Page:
Local authorities currently face uncertainty as one of the lesser-known parts of the Health and Care Bill (which received Royal Assent in April) repeals the ‘delayed discharge’ provisions.
Under these provisions, a local authority can have to pay the NHS if a patient's discharge from an acute hospital or rehabilitation unit is delayed because that local authority’s adult social care department has not carried out a Care Act assessment.
Unfortunately for local authorities (and their advisers) the commencement schedule has, as yet, not been published on parliament’s website. Therefore, it is unclear:
- whether the repeal of the delayed discharge provisions under s.89 has already taken effect, and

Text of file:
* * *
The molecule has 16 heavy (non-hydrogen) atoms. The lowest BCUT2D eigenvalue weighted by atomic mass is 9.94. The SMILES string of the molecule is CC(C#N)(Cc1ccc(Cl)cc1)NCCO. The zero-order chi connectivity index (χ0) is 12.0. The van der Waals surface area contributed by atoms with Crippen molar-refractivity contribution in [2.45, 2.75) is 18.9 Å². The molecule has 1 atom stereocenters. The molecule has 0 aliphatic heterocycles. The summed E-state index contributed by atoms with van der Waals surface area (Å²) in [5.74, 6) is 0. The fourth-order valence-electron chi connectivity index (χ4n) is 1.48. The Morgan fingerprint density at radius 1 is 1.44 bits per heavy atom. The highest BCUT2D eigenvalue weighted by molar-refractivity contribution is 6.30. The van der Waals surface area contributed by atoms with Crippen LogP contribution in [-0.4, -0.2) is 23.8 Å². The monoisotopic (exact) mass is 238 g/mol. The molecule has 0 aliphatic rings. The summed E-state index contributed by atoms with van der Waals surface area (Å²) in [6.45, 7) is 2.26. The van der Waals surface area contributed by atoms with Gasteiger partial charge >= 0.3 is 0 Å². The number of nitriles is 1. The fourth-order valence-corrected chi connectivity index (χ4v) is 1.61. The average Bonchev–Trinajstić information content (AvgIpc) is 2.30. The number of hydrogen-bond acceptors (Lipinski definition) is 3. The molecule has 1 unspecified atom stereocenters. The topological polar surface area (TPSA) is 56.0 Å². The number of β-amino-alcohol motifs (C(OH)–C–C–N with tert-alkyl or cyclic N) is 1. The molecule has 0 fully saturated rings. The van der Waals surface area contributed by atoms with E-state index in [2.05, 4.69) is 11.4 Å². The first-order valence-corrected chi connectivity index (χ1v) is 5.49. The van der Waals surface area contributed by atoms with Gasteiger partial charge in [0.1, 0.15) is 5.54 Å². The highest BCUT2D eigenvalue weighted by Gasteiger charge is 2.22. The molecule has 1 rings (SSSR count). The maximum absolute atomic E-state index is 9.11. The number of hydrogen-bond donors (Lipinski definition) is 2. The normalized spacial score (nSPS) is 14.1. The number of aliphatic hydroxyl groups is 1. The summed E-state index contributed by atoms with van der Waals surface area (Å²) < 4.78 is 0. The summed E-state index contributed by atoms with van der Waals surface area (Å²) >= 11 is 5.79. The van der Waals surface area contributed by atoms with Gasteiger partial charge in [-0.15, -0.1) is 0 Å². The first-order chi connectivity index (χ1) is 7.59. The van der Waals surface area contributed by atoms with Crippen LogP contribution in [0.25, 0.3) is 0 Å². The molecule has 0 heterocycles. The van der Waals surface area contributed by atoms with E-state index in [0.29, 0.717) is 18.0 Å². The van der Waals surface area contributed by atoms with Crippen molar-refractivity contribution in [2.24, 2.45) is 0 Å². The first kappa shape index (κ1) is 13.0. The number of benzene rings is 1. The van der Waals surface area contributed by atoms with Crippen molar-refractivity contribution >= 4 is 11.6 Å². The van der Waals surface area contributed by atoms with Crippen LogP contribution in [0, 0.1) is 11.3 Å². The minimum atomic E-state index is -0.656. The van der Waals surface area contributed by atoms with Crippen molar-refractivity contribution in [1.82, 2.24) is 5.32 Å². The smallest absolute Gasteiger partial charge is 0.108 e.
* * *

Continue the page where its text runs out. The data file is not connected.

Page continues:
- if the repeal has been implemented, whether the repeal was retrospective.
This leads to interesting questions about whether a local authority following the Hospital Discharge and Community Support Guidance (updated with effect from 1 April 2022) is nonetheless acting unlawfully.
That guidance advocates the discharge to assess, home first model of working adopted during the pandemic.
Irrespective of the current legal status of the 'delayed discharge' provisions, the NHS and local authorities are expected to work together on planning a patient’s discharge.